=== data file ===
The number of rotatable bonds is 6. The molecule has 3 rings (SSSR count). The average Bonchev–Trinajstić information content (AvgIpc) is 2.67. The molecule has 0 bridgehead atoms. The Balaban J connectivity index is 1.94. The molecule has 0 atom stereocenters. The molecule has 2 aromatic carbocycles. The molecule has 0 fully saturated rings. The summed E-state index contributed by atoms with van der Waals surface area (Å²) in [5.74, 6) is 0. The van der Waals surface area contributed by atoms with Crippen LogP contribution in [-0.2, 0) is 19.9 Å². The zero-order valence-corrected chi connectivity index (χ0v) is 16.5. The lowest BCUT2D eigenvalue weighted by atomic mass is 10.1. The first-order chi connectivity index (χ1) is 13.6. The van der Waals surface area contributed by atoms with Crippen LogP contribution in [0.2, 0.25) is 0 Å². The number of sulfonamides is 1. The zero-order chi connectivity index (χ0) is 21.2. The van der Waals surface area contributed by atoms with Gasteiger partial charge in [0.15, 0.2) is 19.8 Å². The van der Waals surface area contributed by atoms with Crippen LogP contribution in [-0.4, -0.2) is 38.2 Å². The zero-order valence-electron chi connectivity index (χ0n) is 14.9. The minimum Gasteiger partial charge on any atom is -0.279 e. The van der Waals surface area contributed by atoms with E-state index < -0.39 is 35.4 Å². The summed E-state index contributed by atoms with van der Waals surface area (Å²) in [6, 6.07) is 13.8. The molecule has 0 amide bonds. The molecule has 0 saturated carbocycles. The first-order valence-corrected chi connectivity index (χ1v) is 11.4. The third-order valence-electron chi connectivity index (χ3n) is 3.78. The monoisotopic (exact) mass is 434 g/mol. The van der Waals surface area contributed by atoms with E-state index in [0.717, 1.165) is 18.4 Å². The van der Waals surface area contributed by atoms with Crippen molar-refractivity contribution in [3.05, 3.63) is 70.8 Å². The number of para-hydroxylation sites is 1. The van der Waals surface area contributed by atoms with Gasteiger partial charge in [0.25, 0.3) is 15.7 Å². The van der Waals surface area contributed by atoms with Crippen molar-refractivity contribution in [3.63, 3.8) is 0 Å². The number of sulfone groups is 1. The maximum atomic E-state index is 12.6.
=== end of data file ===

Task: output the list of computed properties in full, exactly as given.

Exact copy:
The number of rotatable bonds is 6. The molecule has 3 rings (SSSR count). The average Bonchev–Trinajstić information content (AvgIpc) is 2.67. The molecule has 0 bridgehead atoms. The Balaban J connectivity index is 1.94. The molecule has 0 atom stereocenters. The molecule has 2 aromatic carbocycles. The molecule has 0 fully saturated rings. The summed E-state index contributed by atoms with van der Waals surface area (Å²) in [5.74, 6) is 0. The van der Waals surface area contributed by atoms with Crippen LogP contribution in [-0.2, 0) is 19.9 Å². The zero-order valence-corrected chi connectivity index (χ0v) is 16.5. The lowest BCUT2D eigenvalue weighted by atomic mass is 10.1. The first-order chi connectivity index (χ1) is 13.6. The van der Waals surface area contributed by atoms with Crippen LogP contribution in [0.2, 0.25) is 0 Å². The number of sulfonamides is 1. The zero-order chi connectivity index (χ0) is 21.2. The van der Waals surface area contributed by atoms with Gasteiger partial charge in [0.15, 0.2) is 19.8 Å². The van der Waals surface area contributed by atoms with Crippen LogP contribution in [-0.4, -0.2) is 38.2 Å². The zero-order valence-electron chi connectivity index (χ0n) is 14.9. The minimum Gasteiger partial charge on any atom is -0.279 e. The van der Waals surface area contributed by atoms with E-state index < -0.39 is 35.4 Å². The summed E-state index contributed by atoms with van der Waals surface area (Å²) in [6, 6.07) is 13.8. The molecule has 0 amide bonds. The molecule has 0 saturated carbocycles. The first-order valence-corrected chi connectivity index (χ1v) is 11.4. The third-order valence-electron chi connectivity index (χ3n) is 3.78. The monoisotopic (exact) mass is 434 g/mol. The van der Waals surface area contributed by atoms with E-state index in [0.717, 1.165) is 18.4 Å². The van der Waals surface area contributed by atoms with Crippen molar-refractivity contribution in [3.05, 3.63) is 70.8 Å². The number of para-hydroxylation sites is 1. The van der Waals surface area contributed by atoms with Gasteiger partial charge in [0.25, 0.3) is 15.7 Å². The van der Waals surface area contributed by atoms with Crippen molar-refractivity contribution in [3.63, 3.8) is 0 Å². The number of sulfone groups is 1. The maximum atomic E-state index is 12.6.